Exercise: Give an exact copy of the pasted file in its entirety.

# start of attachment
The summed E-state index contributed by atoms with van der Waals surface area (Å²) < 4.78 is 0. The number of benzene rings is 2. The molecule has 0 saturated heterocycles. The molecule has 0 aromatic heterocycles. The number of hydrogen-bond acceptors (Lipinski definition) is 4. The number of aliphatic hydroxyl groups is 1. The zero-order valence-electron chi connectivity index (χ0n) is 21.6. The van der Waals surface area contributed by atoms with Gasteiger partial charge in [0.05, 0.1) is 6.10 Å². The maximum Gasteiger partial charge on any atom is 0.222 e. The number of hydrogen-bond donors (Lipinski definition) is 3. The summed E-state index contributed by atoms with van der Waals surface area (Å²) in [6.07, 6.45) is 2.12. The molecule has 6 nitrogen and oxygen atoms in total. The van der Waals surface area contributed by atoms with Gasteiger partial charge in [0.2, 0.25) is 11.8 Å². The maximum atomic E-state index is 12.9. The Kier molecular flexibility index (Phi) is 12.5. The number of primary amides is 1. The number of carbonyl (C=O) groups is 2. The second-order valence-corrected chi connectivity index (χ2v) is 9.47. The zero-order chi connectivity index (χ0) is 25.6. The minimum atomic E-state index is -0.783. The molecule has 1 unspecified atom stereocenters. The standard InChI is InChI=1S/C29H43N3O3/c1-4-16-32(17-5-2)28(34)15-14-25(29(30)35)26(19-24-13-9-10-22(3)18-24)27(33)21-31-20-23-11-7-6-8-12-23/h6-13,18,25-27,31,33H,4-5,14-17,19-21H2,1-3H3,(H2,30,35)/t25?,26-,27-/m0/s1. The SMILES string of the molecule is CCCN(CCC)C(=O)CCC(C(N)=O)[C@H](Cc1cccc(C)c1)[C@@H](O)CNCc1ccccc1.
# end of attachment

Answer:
The summed E-state index contributed by atoms with van der Waals surface area (Å²) < 4.78 is 0. The number of benzene rings is 2. The molecule has 0 saturated heterocycles. The molecule has 0 aromatic heterocycles. The number of hydrogen-bond acceptors (Lipinski definition) is 4. The number of aliphatic hydroxyl groups is 1. The zero-order valence-electron chi connectivity index (χ0n) is 21.6. The van der Waals surface area contributed by atoms with Gasteiger partial charge in [0.05, 0.1) is 6.10 Å². The maximum Gasteiger partial charge on any atom is 0.222 e. The number of hydrogen-bond donors (Lipinski definition) is 3. The summed E-state index contributed by atoms with van der Waals surface area (Å²) in [6.07, 6.45) is 2.12. The molecule has 6 nitrogen and oxygen atoms in total. The van der Waals surface area contributed by atoms with Gasteiger partial charge in [0.2, 0.25) is 11.8 Å². The maximum atomic E-state index is 12.9. The Kier molecular flexibility index (Phi) is 12.5. The number of primary amides is 1. The number of carbonyl (C=O) groups is 2. The second-order valence-corrected chi connectivity index (χ2v) is 9.47. The zero-order chi connectivity index (χ0) is 25.6. The minimum atomic E-state index is -0.783. The molecule has 1 unspecified atom stereocenters. The standard InChI is InChI=1S/C29H43N3O3/c1-4-16-32(17-5-2)28(34)15-14-25(29(30)35)26(19-24-13-9-10-22(3)18-24)27(33)21-31-20-23-11-7-6-8-12-23/h6-13,18,25-27,31,33H,4-5,14-17,19-21H2,1-3H3,(H2,30,35)/t25?,26-,27-/m0/s1. The SMILES string of the molecule is CCCN(CCC)C(=O)CCC(C(N)=O)[C@H](Cc1cccc(C)c1)[C@@H](O)CNCc1ccccc1.